The common house sparrow is the most familiar sparrow in the world, but its invasive nature often gives the word "sparrow" an unpleasant and unwelcome association. Fortunately, there are many beautiful native sparrows that can be attracted to bird-friendly yards. Birders who learn how to attract sparrows will gain a better appreciation of these sociable birds and all their positive characteristics.
Why We Love Sparrows
At first glance sparrows may seem to be no more than bundles of brown feathers, but while they are often camouflaged in earth tones, they have a subtle beauty and distinct markings. It can be a challenge for birders to learn how to identify sparrows properly, but with practice these little brown jobs will start to stand out.
Sparrows are active, social birds that eat great quantities of weed seeds, making them true friends in the garden where they can provide natural weed control. Because most sparrows are ground-feeding birds, they readily clean up underneath feeders, removing spilled seed before it has the chance to rot or germinate, and ensuring that no edible seed goes to waste.
There are many different types of sparrows that will visit yards. In North America and South America, the New World sparrows are members of the Emberizidae bird family, and sparrows that will readily visit bird-friendly yards include:
- American tree sparrow
- Chipping sparrow
- Dark-eyed junco
- Eastern towhee
- Fox sparrow
- Golden-crowned sparrow
- Harris's sparrow
- Lincoln's sparrow
- Song sparrow
- Spotted towhee
- White-crowned sparrow
- White-throated sparrow
In Europe, Asia, and Africa, sparrows are part of the Passeridae family, and the most common backyard and garden varieties include the house sparrow, Eurasian tree sparrow, and rock sparrow.
How to Attract Sparrows
As with any bird, a yard must meet the proper requirements for food, water, shelter, and nesting sites to be attractive. To make a yard sparrow-friendly, it is essential to meet sparrows' specific needs so they feel secure and comfortable in the habitat.
- Food: Sparrows are generally granivorous and eat a wide variety of seeds and grain. Seed-bearing flowers and grasses can be natural food sources, or offering millet, cracked corn, or sunflower seeds is ideal. Seeds should be offered directly on the ground or in large, low platform or tray feeders that can accommodate foraging flocks. Leaving leaf litter intact and planting berry bushes as part of bird-friendly landscaping can also provide more sparrow food sources.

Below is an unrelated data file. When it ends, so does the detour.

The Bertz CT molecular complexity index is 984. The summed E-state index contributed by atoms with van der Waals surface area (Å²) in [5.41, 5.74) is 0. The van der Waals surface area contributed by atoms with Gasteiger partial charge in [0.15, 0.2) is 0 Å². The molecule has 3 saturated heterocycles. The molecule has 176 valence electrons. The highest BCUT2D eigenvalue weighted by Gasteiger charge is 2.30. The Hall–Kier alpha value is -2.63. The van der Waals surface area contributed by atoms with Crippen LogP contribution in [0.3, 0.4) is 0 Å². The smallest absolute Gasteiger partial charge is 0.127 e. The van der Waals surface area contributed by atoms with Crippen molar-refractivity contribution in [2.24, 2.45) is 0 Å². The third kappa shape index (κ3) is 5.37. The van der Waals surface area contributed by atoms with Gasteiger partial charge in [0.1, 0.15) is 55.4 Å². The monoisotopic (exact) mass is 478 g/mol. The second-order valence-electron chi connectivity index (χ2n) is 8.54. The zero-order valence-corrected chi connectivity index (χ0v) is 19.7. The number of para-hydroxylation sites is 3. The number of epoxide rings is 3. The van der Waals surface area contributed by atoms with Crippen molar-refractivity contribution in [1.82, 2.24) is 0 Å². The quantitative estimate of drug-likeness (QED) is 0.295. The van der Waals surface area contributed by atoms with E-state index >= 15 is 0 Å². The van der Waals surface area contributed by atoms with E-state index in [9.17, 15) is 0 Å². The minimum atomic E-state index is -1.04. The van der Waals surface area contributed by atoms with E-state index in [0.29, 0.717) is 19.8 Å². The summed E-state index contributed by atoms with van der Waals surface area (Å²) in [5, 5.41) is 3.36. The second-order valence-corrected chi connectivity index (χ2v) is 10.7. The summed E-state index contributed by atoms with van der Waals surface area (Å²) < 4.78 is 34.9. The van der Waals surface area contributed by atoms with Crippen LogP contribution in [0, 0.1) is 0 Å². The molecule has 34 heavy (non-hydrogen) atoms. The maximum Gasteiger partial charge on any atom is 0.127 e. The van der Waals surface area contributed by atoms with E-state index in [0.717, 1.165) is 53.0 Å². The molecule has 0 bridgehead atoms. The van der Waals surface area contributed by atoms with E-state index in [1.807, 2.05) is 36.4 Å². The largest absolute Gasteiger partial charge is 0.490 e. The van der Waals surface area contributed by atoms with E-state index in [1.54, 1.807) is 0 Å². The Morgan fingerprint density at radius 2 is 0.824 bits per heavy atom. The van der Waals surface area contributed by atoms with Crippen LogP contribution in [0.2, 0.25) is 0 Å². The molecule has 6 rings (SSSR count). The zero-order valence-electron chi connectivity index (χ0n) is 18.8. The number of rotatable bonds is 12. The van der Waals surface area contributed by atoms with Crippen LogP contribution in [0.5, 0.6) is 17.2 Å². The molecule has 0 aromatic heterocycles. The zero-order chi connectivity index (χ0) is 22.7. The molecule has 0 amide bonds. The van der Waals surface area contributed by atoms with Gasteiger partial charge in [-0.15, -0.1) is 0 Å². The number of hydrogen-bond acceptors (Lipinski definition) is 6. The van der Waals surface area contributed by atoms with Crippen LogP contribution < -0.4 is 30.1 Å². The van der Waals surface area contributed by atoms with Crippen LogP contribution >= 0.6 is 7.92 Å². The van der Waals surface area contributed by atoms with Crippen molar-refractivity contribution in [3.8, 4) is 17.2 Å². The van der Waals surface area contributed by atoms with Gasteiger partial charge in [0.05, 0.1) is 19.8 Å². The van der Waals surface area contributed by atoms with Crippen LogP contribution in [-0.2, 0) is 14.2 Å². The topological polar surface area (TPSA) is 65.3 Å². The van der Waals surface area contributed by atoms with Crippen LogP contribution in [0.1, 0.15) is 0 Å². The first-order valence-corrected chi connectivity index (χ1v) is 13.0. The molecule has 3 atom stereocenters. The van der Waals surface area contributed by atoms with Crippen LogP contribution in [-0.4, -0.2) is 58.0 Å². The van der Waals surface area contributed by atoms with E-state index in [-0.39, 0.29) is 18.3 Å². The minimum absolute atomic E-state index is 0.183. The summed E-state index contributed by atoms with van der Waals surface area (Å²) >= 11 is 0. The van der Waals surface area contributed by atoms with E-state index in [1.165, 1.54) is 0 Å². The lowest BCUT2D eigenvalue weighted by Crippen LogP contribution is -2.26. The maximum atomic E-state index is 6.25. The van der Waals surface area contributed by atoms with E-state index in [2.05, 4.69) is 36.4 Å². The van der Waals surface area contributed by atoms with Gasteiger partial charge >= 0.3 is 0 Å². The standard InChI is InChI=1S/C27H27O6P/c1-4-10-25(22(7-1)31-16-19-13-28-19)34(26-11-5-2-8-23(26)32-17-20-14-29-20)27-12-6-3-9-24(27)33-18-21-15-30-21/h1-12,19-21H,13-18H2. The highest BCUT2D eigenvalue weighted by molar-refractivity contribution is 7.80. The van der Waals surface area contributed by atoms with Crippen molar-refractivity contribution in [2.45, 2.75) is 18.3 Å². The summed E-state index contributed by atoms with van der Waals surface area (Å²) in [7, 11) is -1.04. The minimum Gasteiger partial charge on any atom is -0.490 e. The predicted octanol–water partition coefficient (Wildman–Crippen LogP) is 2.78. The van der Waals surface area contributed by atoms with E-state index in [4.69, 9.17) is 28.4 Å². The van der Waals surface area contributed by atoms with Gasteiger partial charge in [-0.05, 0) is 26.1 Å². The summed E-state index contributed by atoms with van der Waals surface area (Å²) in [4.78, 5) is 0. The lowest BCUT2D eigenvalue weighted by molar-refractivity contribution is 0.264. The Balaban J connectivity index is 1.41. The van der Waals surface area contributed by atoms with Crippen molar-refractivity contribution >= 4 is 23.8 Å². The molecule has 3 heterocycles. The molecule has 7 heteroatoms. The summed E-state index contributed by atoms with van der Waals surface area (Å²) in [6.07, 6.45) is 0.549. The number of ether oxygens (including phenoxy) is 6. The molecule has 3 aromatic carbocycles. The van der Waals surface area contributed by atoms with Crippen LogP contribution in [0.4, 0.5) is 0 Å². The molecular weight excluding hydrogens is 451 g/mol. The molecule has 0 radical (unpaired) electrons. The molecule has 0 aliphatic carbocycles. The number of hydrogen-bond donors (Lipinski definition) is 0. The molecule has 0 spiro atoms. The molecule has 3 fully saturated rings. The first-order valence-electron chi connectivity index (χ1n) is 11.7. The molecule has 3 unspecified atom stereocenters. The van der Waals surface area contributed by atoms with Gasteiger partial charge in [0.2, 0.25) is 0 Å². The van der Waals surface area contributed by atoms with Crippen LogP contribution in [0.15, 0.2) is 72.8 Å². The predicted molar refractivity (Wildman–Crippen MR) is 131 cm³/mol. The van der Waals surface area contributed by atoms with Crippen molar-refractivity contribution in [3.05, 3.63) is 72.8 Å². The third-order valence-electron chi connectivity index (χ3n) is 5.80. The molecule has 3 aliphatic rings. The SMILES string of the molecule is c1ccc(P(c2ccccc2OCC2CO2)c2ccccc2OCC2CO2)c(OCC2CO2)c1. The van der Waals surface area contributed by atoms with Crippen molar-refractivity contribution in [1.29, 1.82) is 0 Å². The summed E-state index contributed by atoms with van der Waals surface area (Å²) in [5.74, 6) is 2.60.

- Water: These birds prefer to stay low and will be more attracted to ground bird baths than elevated water sources. Including a dripper, wiggler, or other source of moving water will help attract their attention, and the water should be near suitable shelter such as a low shrub or dense thicket so they can feel secure. Shallow places are necessary for bathing, and a heated bird bath will provide liquid water even in the coldest temperatures, as many sparrows stay in their ranges year-round.
- Shelter: Sparrows can be skittish and will quickly retreat to dense shelter if they feel threatened or startled. Thick shrubbery, including evergreen foliage, can help make a yard sparrow-friendly, and adding a brush pile is good for supplemental shelter. Establish corridors of shelter throughout the yard, such as alongside buildings and driveways, to give the birds secure pathways where they can feel safe without being restricted to one small space.
- Nesting Sites: Some sparrows will nest in birdhouses with the proper entrance hole sizes; when in doubt, opt for a basic, simple house with a somewhat larger hole. Thickets and trees are other ideal nesting spots, and providing nesting material around the yard will give the birds ample construction material to create their nests.
More Tips for Attracting Sparrows
Even when a yard meets all of a sparrow's needs, the birds may be shy and reluctant to become regular guests. If you're having trouble attracting sparrows, consider:
- Providing a sunny area with loose soil suitable for dust bathing
- Discouraging feral cats that prey on ground-feeding birds
- Creating multiple thicket areas for birds to flit between
- Establishing several feeding areas to accommodate larger sparrow flocks
While it can be a challenge to attract different types of sparrows to the yard, the rewards are well worth the effort when these perky birds begin to congregate at feeders and show off their subtle distinctions. By providing for sparrows' specific needs, every birder can enjoy the company of these birds.
Want to know what sparrow species you might expect at your feeders? Check out the photo gallery of North American sparrows!